reported a record quarterly profit as increased output of its Model 3 sedan ended a seven-quarter stretch of red ink for the electric-car maker, defying Wall Street expectations and giving embattled Chief Executive Elon Musk renewed credibility.
The performance, which followed a series of production delays and missteps by Mr. Musk that have roiled Tesla and its stock, delivered on Mr. Musk’s promise that higher Model 3 production would lead to profit during the third quarter. The CEO in a letter to shareholders on Wednesday affirmed that pledge for the current period.
Mr. Musk also said Tesla is accelerating its manufacturing plans in China, where it now aims to bring parts of Model 3 production next year to serve the local market.
“I’ve said before that we must prove that Tesla can be sustainably profitable,” Mr. Musk told reporters during a public conference call with analysts. “This quarter was an important step towards that.”
The Silicon Valley company on Wednesday posted third-quarter earnings of $311.5 million, marking its third quarterly profit ever and reversing a loss of $619.4 million a year earlier. Revenue in the latest period more than doubled to $6.82 billion, as the Model 3 became one of the best-selling car models in the U.S.
The numbers are the “first sign that the company is moving to sustained profitability,” said Gene Munster, managing partner at investment and research firm Loup Ventures. It “appears they are exiting a painful yearlong ramp of Model 3 production.”
The Model 3, priced starting at $46,000, is Mr. Musk’s bet that he can transform the company from a niche luxury brand into a legitimate competitor against the world’s largest auto makers. Tesla’s two existing cars, the Model S sedan and Model X sport-utility vehicle, typically sell for around $100,000.
Mr. Musk’s vision of the future of transportation had sent shares soaring to give Tesla a market value rivaling
But his struggles in bringing out the Model 3 during the past year and his sometimes erratic behavior have raised questions about the company’s ability to execute.
Most notably, Mr. Musk said in
messages in early August that he had secured funding to take Tesla private. The surprise announcement sent shares soaring only to later plummet as it became clear that a deal wasn’t completed.
The Securities and Exchange Commission filed a lawsuit claiming Mr. Musk misled investors and sought to get him banned from being a director or officer at any publicly traded company. Mr. Musk and the SEC reached a settlement late last month requiring that he step down as chairman for three years and that Tesla add two independent directors to its board and establish a system to oversee Mr. Musk’s communications.
Asked about the governance changes on the call with analysts Wednesday, Mr. Musk declined to comment.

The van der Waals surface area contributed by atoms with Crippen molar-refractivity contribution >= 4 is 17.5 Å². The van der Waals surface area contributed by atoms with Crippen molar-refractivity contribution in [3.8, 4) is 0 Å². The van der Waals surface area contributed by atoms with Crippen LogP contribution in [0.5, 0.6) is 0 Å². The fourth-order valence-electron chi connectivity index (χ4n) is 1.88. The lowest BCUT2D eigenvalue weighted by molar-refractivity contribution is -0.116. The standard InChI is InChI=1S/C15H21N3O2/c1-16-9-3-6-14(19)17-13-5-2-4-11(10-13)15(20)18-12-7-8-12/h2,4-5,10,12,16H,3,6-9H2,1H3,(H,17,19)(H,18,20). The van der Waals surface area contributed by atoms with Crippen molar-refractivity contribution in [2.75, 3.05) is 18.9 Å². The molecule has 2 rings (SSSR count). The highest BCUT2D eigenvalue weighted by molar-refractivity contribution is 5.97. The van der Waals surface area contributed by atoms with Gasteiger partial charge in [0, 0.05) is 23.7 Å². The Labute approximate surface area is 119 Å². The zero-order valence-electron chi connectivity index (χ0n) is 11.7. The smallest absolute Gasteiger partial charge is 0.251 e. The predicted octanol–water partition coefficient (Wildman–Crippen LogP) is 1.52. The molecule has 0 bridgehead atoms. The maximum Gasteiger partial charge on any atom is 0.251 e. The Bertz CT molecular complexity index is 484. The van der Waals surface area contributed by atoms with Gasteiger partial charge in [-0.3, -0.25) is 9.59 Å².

Big challenges remain for Tesla. In addition to implementing those changes to its governance, which are scheduled to take effect by mid-November, the company must continue to increase production and fend off growing competition from bigger rivals that are pushing out new electric-vehicle models. Mr. Musk has pledged to introduce another new Tesla, a compact sport-utility vehicle called the Model Y, that will likely add new complexities to its operations.
Tesla’s profit in the latest quarter of $1.75 a share trounced the average estimate for a loss of 99 cents by analysts surveyed by FactSet. Shares soared nearly 11% in after-hours trading to about $320. Before the earnings report, the stock had fallen 14% over the past year.
Tesla had last reported a profit in the third quarter of 2016 when a boost from its sale of emission-tax credits to other auto makers helped it record earnings of $22 million. It has yet to record an annual profit.
In the latest period, improvements in sales volume and profit margins of the Model 3 helped Tesla generate more cash than analysts had expected. Tesla’s free cash flow rose to $881 million, compared with a negative $740 million during the second quarter. Analysts had expected free cash flow of $191 million during the third quarter.
Tesla’s cash on hand rose to $3 billion at the end of September from $2.2 billion three months earlier. That could buttress Mr. Musk’s argument that Tesla doesn’t need to raise more cash to fund its growth, although accounts payable rose to $3.6 billion from $3 billion at the end of the June.
The company said it expects its cash to remain about “at least flat” during the fourth quarter, even as it repays $230 million in debt due in November. It also expects sales of the Model 3 this quarter to exceed the 55,840 it delivered during the third quarter, and it said combined sales of the Model S and Model X are on track to finish the year at a total of 100,000 vehicles.
The SEC filed a lawsuit against Elon Musk for securities fraud over a market-moving tweet in August about possibly taking Tesla private. The news is just the latest development in a tumultuous year for the CEO. Photo illustration: Heather Seidel/The Wall Street Journal
The company was operating at an exhausting pace to churn out a record 80,142 vehicles during the third quarter, after a year of struggle during which Tesla missed several self-imposed deadlines to increase production of the Model 3.
The vehicle began assembly in July 2017, and Tesla finally reached the long-promised goal of making 5,000 Model 3s in a single week during the last seven days of June. The company aimed to build on that pace but ultimately averaged 4,300 Model 3s a week, excluding planned downtime, during the period. It said it build more than 5,300 of the cars during the final week of the third quarter.
Write to Tim Higgins at Tim.Higgins@WSJ.com